In the end, we are all “the poor…” when we lose sight of the “us.”

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One thought on “the poor…

  1. Reblogged this on Thoughts in the Dark and commented:
    I LOVE what Mrs. Metaphor has written here.

    This particularly struck me: “It’s the mindset of separation that sticks to me, the thinking that because the poor are very poor they are not “us” and because the rich are very rich they are also not ‘us,'” as well as this, “I think that when we start believing that certain small segments of our population have no bearing on “the many” then we live in mighty dangerous territory.”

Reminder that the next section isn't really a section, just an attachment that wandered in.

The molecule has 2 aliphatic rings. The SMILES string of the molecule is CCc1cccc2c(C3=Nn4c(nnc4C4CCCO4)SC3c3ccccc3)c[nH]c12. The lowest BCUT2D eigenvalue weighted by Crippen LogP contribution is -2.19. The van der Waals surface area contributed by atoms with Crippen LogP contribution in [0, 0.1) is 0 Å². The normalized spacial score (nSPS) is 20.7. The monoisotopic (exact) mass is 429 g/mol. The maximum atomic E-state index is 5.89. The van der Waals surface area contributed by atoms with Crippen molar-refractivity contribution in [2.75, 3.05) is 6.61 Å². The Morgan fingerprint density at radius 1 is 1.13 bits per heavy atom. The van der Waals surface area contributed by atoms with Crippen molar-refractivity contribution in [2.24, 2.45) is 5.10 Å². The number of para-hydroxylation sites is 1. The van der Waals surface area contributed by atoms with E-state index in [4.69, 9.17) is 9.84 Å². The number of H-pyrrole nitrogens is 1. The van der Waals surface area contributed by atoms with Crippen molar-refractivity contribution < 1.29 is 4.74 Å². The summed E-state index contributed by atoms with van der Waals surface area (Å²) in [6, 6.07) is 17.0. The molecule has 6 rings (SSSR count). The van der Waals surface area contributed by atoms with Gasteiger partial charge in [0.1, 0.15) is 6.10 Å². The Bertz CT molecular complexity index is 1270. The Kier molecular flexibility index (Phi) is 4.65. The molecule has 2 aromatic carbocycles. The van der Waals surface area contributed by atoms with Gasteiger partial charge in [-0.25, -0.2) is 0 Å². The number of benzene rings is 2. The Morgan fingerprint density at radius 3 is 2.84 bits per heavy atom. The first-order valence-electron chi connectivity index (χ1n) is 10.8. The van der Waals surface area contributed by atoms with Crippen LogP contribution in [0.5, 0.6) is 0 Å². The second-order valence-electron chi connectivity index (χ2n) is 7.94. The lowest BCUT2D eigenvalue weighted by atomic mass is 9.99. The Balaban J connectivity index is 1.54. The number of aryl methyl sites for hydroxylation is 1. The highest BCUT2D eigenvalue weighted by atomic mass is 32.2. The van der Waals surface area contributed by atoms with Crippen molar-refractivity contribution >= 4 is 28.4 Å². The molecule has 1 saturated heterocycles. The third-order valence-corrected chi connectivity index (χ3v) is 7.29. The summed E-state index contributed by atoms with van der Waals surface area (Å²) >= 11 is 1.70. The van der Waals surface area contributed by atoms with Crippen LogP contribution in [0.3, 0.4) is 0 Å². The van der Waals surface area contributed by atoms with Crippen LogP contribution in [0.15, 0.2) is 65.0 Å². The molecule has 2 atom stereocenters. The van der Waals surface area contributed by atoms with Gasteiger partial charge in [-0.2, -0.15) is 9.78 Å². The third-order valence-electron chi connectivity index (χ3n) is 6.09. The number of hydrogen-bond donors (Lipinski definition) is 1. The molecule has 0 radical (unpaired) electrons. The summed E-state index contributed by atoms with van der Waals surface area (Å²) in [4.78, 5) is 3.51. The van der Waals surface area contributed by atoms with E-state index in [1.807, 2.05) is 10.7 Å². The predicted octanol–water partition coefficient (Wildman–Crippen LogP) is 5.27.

These comments made by Romney are the epitome of American individualism. We, in America, like to think of ourselves as being able to make it on our own, being individuals whose decisions are based around the ever important “me, myself, and I.” We have completely lost sight of the idea of community.

    This is, especially and unfortunately, true in the church. How do we, as the church, stand up against “rugged individualism?” Should we (I would say yes)?

    Think about it – what do YOU do to live communally with your family, neighbors, church family, and any others that you come in contact with daily. Do you focus on the “we” or only the “me?”

    Thanks for posting a great blog, Mrs. Metaphor!